POSTCELL aims at laying the foundation for future generations of wireless networks as they move past the reigning cell-centric paradigm and into the post-cellular era. This entails both the definition of a new architecture for such networks and the characterization of the ensuing performance.



The art of wireless communications is arguably one of the biggest technological revolutions in history. Its impact on the functioning of contemporary society cannot be overstated. With much of the earth’s population already using mobile communication devices, one could think that the surge in wireless traffic is bound to subside. Nothing could be further from the truth. A perfect storm brought about by the confluence of smartphones, cloud computing and machines, is poised to increase the volume of wireless traffic to staggering levels that, quite simply, would bring current networks to their knees.



In the three decades since their inception, cellular systems have undergone four generational transitions, stretching from the 1st Generation (1G) of analog telephony in the 1980s to the advanced and fully digital 4th Generation (4G) currently being deployed. Despite their substantial differences and incompatible signaling formats, subsequent generations have all conformed to the same architecture that underpinned 1G, namely the cellular architecture. The momentous notion behind this architecture dates back to a 1947 technical memorandum by Douglas H. Ring, a Bell Labs scientist who foresaw how ubiquitous radio access could be provided. A cellular radio access network tessellates a territory into cells, each centered on a site where a so-called base station houses all the necessary equipment to radio-communicate with users.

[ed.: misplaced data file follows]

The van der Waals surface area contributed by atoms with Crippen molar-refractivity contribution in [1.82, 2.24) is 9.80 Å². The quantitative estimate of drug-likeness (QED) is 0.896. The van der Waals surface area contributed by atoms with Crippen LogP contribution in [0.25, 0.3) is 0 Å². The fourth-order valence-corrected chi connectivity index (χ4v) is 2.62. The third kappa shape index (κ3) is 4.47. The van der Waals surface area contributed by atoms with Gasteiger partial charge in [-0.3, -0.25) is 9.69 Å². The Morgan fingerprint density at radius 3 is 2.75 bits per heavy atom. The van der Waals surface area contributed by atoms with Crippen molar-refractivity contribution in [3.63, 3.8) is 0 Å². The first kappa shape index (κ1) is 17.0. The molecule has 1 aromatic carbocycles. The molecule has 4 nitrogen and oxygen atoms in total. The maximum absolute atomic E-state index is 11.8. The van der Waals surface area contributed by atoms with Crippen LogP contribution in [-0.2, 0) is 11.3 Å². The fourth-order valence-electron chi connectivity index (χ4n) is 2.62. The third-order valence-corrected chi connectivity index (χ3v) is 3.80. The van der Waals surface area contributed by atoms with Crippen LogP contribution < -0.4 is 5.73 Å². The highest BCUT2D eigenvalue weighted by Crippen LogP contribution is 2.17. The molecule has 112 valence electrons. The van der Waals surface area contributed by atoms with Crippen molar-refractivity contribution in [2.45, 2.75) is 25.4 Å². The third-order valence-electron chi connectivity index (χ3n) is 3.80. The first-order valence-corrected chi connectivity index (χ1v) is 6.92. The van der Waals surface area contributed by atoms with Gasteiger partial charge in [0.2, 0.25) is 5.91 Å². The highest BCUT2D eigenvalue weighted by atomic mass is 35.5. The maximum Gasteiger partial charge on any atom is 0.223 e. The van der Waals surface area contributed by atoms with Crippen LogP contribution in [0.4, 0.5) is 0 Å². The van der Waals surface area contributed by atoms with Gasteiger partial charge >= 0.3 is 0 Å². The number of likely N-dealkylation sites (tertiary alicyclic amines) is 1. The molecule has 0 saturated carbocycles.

The cellular architecture has served us well and it has remained unchallenged, to the point that base station sites have witnessed generational transitions as hardware upgrades. However, the time is approaching when this architecture will have become exhausted.

Without disregarding other prominent metrics such as latency, the ability of a cellular network to serve its customers is chiefly characterized by its system capacity, broadly defined as the number of bits that can be reliably conveyed per units of time and area. Dissecting this quantity, three ingredients can be identified:

  1. The cell spectral efficiency, measured in bits/s/Hz per cell.
  2. The bandwidth, in Hz.
  3. The cell area, in units of area per cell.

These three ingredients come together to yield the system capacity as




It is worth dwelling briefly on what these items represent, and on how they have evolved.

  1. The cell spectral efficiency captures all aspects related to communication, including modulation, coding, multiaccess, fading mitigation, interference management, power control, and more recently multiantenna transmission/reception. The vast R&D expenditure over the years has improved the cell spectral efficiency from about 0.1 bits/s/Hz per cell in 2G to over 1 bit/s/Hz per cell in 4G.
  2. The bandwidth represents the right to transmit signals in a certain range of frequencies. Regulators have progressively allocated additional bands over the years.
  3. The cell area determines the degree to which the bandwidth is reused spatially. Cell sizes have shrunk progressively, from macrocell diameters of several Km in 1G and 2G to below 1 Km in 4G. In addition, networks have been augmented by sprinkling high-traffic zones with small microcells.

The capacity of cellular networks has grown by two orders of magnitude since their inception, but now, just as this capacity has to surge to new levels, some of the pillars of this growth are faltering.

First, growth is stalling in terms of cell spectral efficiency, whose improvement is all but exhausted as the limits imposed by information theory are approached. Modulation, coding, multiaccess and power control are highly optimized already and can hardly yield more than incremental gains henceforth. Multiantenna technology appears to offer the only hope of major additional improvements.